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Can a Vaccine Cause Autism?

Learn if a vaccine can cause autism from pediatrician and child development expert Asma J. Sadiq, M.D. in this Howcast video.

Transcript

So a commonly asked question and a big concern from parents is do vaccines cause autism? Now this is controversial and hard, but as for the research and as for what we have from the American Academy, there is no direct correlation of vaccines causing autism. However, concern that I do respect when a parent comes and tells me my child had, for example, the MMR vaccine or had a particular vaccine at 18 months, and seem to have developed symptoms after that. Well, typically autism regression also happens around 18 to 24 months, that's when we do see that. Is there something that we need to be researching more? Absolutely. We do know that kids have immune dysfunction or immune issues. You do not want to vaccinate a child when they are sick with a cold.

The only case where a vaccination caused symptoms in a child who developed autism kind of symptoms was when a child had a mitochondrial disorder. Now we do know children with autism have mitochondrial dysfunction, but there is not a correlation of vaccination causing autism per se. I do think vaccination is very important for children. We don't want outbreaks taking place of measles and polio, etc., etc., because vaccinations are protective. One of the concerns, however, that was in the past was regarding mercury as a preservative in vaccines, which has now been removed. I think the number of vaccinations that were being given and the total level of mercury added on became to a toxic level. Mercury has been removed from vaccines. We now have aluminum.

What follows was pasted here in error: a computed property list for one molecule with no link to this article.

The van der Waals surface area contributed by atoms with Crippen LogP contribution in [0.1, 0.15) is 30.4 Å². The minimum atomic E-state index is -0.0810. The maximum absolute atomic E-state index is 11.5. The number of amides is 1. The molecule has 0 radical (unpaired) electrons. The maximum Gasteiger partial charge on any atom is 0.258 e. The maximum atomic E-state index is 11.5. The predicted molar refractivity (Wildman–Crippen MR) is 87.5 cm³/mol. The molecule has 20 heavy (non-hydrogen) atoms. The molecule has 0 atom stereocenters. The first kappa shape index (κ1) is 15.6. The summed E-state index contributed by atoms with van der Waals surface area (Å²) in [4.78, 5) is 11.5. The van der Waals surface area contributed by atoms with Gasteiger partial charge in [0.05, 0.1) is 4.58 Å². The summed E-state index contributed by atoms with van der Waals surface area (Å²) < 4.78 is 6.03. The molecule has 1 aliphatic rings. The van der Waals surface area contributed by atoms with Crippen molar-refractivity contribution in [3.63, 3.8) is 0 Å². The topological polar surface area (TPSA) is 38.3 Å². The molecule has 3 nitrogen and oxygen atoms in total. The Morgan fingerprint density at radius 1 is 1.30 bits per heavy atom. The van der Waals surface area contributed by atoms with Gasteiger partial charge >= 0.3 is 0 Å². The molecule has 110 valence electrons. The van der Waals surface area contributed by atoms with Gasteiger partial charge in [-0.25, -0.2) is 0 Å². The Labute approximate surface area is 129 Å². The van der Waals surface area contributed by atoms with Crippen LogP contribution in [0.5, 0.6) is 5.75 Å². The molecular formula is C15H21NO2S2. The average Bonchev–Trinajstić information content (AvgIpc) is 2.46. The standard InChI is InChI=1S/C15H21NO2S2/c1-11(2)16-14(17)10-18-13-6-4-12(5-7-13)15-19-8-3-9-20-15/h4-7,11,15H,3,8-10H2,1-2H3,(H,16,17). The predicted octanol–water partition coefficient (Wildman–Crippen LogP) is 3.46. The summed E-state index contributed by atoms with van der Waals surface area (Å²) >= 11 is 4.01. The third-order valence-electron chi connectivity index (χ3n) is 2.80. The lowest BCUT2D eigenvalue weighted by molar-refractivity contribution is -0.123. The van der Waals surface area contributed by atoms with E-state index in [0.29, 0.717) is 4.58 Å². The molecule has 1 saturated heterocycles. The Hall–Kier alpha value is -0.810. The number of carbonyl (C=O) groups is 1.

The other concern that parents have, particularly when they have a child with autism, is they may want to use a vaccine that is preservative free. But there is not enough data on that. I think it is reasonable for physicians to work with parents for their anxieties. Give them the information, and yet work with families because you're dealing with parents who are really very so much impacted by what's happening with their child, and we need to do a lot more research, even though we do not have direct cause and effect information, and there really is no direct data on this. However, lots more research needs to be done.

And even with a child who has a neurologic impairment, we do alter the vaccine schedule as we do with a child who has fever. One of the things I would recommend though, and that's my personal recommendation, is when you do vaccinate a child, do not use Tylenol for the fever. Use an anti-inflammatory because Tylenol is harder on the liver. And if a child has mitochondrial issues, for example, or low glutathione, which is the antioxidant that you need to process toxins and preservatives, etc., let's support the liver. A lot of parents do that by giving their kids vitamin C as an antioxidant, or making sure that they are well, and I think that's very important.

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